Since some discussion ensued, I did make the effort of translating the complete AWI press release, more from the point of view of a practical oceanographer with arctic experience, rather than as a professional translator.
    Pierre Gosselin beat me to it, doing an admirable job with the first two paragraphs. And thank you for the important link on the Lindau conference – here it is again: http://klimakatastrophe.wordpress.com/
    For those who would like to read the complete AWI story, I will post the remaining paragraphs in a separate post, if accepted – it contains other important information.
    For now, some general and somewhat heretic points: Long-term measurements of many parameters of polar ocean climate- and ecosystems are very important to further the understanding of global heat budgets. Expensive multi-year studies such as the Polarstern expeditions compete for funding with many other research projects. Therefore, research grant proposals have to appear responsive to the prevailing policy climate. This taints the search for objective truth even in peer-review establishment science – sometimes subtle wishes take over to prove the arguments that fund the research…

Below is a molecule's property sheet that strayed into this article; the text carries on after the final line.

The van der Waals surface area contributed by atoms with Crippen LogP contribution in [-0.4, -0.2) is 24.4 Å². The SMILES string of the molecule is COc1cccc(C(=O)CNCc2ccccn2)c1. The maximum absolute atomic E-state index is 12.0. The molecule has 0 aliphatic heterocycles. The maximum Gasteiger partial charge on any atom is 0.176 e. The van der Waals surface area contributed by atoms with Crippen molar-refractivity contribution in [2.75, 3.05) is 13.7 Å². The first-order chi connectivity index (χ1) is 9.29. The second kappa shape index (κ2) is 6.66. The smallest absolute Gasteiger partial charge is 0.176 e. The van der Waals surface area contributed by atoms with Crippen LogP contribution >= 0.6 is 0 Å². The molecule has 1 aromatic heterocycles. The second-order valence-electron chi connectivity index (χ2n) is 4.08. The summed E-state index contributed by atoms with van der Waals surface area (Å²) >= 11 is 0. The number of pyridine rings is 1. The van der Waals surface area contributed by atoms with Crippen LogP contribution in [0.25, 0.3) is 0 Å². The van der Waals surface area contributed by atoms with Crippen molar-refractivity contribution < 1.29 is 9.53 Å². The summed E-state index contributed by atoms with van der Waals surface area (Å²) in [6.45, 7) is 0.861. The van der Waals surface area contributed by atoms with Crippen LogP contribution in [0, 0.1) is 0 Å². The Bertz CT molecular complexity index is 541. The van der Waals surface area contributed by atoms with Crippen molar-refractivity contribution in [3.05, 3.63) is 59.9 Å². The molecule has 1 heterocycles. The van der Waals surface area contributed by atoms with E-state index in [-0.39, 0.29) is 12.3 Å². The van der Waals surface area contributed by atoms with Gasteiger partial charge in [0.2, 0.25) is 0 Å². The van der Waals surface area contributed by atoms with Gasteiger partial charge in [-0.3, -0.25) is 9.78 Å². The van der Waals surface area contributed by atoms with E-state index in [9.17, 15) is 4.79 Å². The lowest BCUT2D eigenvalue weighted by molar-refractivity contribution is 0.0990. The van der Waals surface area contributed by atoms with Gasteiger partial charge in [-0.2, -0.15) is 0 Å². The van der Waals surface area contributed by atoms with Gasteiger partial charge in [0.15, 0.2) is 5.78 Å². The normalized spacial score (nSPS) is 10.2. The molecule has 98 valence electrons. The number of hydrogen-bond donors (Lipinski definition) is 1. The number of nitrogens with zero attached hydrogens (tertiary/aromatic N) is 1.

The cyber world with blogs like this one offers a new watchdog mechanism – concerned and informed citizens from outside institutional science drive respectful discussions. Laudably, more and more of the active participants are retired scientists with tremendous insights and credentials. All this may be the beginning of a new renaissance.
    My champion for a profound philosophical framework is Freeman Dyson, who has been quoted here before. Compare with http://www.edge.org/3rd_culture/dysonf07/dysonf07_index.html